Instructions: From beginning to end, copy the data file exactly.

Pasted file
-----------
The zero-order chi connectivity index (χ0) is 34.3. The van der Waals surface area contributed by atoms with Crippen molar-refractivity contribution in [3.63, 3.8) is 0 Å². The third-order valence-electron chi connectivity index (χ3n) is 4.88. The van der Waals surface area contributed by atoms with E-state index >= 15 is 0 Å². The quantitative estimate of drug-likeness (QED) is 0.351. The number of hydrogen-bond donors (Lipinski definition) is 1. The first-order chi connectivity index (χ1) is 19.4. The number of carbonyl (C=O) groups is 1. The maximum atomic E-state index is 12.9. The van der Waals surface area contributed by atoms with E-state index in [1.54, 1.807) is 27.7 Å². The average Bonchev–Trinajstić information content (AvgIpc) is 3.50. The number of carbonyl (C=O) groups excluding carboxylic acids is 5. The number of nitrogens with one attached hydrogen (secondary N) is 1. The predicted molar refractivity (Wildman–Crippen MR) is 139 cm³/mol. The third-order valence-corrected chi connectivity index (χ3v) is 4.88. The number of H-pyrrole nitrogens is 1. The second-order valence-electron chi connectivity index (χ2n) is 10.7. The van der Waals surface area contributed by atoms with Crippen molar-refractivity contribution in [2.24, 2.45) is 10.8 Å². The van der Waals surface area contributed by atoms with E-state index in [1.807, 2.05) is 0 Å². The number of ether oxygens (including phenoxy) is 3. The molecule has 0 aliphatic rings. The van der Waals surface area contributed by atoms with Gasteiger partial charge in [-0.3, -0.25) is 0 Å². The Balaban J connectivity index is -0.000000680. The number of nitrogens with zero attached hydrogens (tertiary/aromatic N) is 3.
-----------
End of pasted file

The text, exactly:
The zero-order chi connectivity index (χ0) is 34.3. The van der Waals surface area contributed by atoms with Crippen molar-refractivity contribution in [3.63, 3.8) is 0 Å². The third-order valence-electron chi connectivity index (χ3n) is 4.88. The van der Waals surface area contributed by atoms with E-state index >= 15 is 0 Å². The quantitative estimate of drug-likeness (QED) is 0.351. The number of hydrogen-bond donors (Lipinski definition) is 1. The first-order chi connectivity index (χ1) is 19.4. The number of carbonyl (C=O) groups is 1. The maximum atomic E-state index is 12.9. The van der Waals surface area contributed by atoms with E-state index in [1.54, 1.807) is 27.7 Å². The average Bonchev–Trinajstić information content (AvgIpc) is 3.50. The number of carbonyl (C=O) groups excluding carboxylic acids is 5. The number of nitrogens with one attached hydrogen (secondary N) is 1. The predicted molar refractivity (Wildman–Crippen MR) is 139 cm³/mol. The third-order valence-corrected chi connectivity index (χ3v) is 4.88. The number of H-pyrrole nitrogens is 1. The second-order valence-electron chi connectivity index (χ2n) is 10.7. The van der Waals surface area contributed by atoms with Crippen molar-refractivity contribution in [2.24, 2.45) is 10.8 Å². The van der Waals surface area contributed by atoms with E-state index in [1.807, 2.05) is 0 Å². The number of ether oxygens (including phenoxy) is 3. The molecule has 0 aliphatic rings. The van der Waals surface area contributed by atoms with Gasteiger partial charge in [-0.3, -0.25) is 0 Å². The Balaban J connectivity index is -0.000000680. The number of nitrogens with zero attached hydrogens (tertiary/aromatic N) is 3.